· Self-Assessment Tools – To Identify areas of strength and need for improvement.
· Project Leadership – Offer opportunities to take on more responsibility and accountability.
· Group Coaching – Create opportunities to interact across organizational functions to gain interdependency understanding develop management skills, and explore future opportunities.
· Mentorship and Coaching – Assist emerging leaders with processes within the organization.
Middle/Senior leadership may be acting as management and not as true leaders. If this management level is not leading, the entire organization will falter. The same best practices apply for this level, albeit at times in different methods.
· Self-Assessment Tools to Identify areas of strength and need for improvement combined with a 360degree review – peers, superiors, and subordinates.
· Special Project Leadership – Offer opportunities to take on more responsibility and accountability and take them outside their comfort zone. These likely will highlight to an even greater degree interdependencies within the organization but also with customers/clients and investors/shareholders.
· External Coaching – An outside coach is critical the higher within the organization one goes to ensure candid discussion and growth.
Five Critical Leadership Development Resources & Functions:
1. Mentoring – The ability to unlock the full potential of direct reports is one of the most crucial skills leaders must develop, both as potential leaders and as existing leaders. Each day is filled with coaching opportunities; when a leader has strong coaching skills, they can recognize these moments and make the most of them, creating valuable learning experiences for the people they lead.
2. Responsibility – A strong leader is aware that their success depends on their team’s performance more than on their own. A leader is no longer regarded as an individual contributor to the organization, and assessments should not be based on that assumption. Besides being responsible for their actions and results, they are also held accountable for those of others and must be responsible for team outcomes.
3. The Process of Change Management – Many factors contribute to the ongoing shift in business, including market changes, employee turnover, company growth, national/international economic shifts, new competition, etc. Training in Change Management must be integrated into any leadership development program, so leaders can harness their vision and provide robust and clear leadership, taking advantage of transitional periods to boost their organization’s performance.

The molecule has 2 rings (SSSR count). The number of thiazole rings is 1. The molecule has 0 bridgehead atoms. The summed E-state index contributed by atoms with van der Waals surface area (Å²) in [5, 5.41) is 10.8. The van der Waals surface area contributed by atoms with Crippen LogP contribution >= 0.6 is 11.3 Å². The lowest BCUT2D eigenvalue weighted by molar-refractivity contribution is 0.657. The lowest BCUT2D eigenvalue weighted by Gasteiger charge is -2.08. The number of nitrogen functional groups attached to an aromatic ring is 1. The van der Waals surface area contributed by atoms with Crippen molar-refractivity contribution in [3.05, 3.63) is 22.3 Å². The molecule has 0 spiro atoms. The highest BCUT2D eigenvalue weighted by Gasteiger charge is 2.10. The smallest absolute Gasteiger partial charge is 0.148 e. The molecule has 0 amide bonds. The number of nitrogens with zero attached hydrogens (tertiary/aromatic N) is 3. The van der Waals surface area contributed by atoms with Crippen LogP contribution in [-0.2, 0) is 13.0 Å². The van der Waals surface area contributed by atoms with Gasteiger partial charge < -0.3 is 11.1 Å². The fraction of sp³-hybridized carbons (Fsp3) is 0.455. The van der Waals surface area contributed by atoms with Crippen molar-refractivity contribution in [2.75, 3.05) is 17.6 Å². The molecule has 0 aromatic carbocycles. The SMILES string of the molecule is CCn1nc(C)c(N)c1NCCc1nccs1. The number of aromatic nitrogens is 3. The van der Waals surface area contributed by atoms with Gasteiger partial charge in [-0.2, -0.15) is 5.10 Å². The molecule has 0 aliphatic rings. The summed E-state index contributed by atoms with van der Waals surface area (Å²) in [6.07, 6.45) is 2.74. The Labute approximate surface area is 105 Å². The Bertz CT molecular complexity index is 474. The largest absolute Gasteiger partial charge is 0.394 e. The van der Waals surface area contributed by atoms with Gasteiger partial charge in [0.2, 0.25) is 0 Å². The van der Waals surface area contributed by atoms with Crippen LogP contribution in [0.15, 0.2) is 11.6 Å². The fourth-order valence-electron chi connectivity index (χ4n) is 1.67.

4. The Impact of Influence and Negotiation – The ability to be a strong influencer and a fair negotiator will enable leaders to return to their roles, knowing that leadership is not about established authority but being able to influence employees to achieve goals.
5. Effective Communication – This skill needs to be constantly optimized to stay relevant and valuable. Communication in a leadership role occurs at all hours of the day using a wide array of media, such as presentations, one-on-ones, phone sessions, emails, texts, and videoconferences.
Now is the Time to Make Leadership Development a Priority
Your organization’s success depends on having an effective leadership development program that crosses all levels of the organization.
The gap between the ability to provide excellent leadership in your organization and the reality of ineffective leadership programs cannot be closed without a serious evaluation of your current leadership capabilities and readiness.
Given the uncertainty and upheaval of the last couple of years, leadership development might have fallen off the priority list for your organization; however, it is more important than ever to provide a program that will allow strong leadership to emerge and grow. A solid leadership strategy must consider the company and level-specific challenges and the needs for different types of leaders.
Leadership development programs teach participants how to build quality relationships, align priorities effectively, and insist on win-win outcomes that successfully complete projects within time/budget and exceed customer expectations, whether those customers are internal or external.
In conclusion, it is time for your company to prioritize leadership development at all levels of the organization. As a result, your investors and shareholders will be pleased with the bottom-line improvements, and your employees will want to stay so that together you can achieve all you ever dreamed.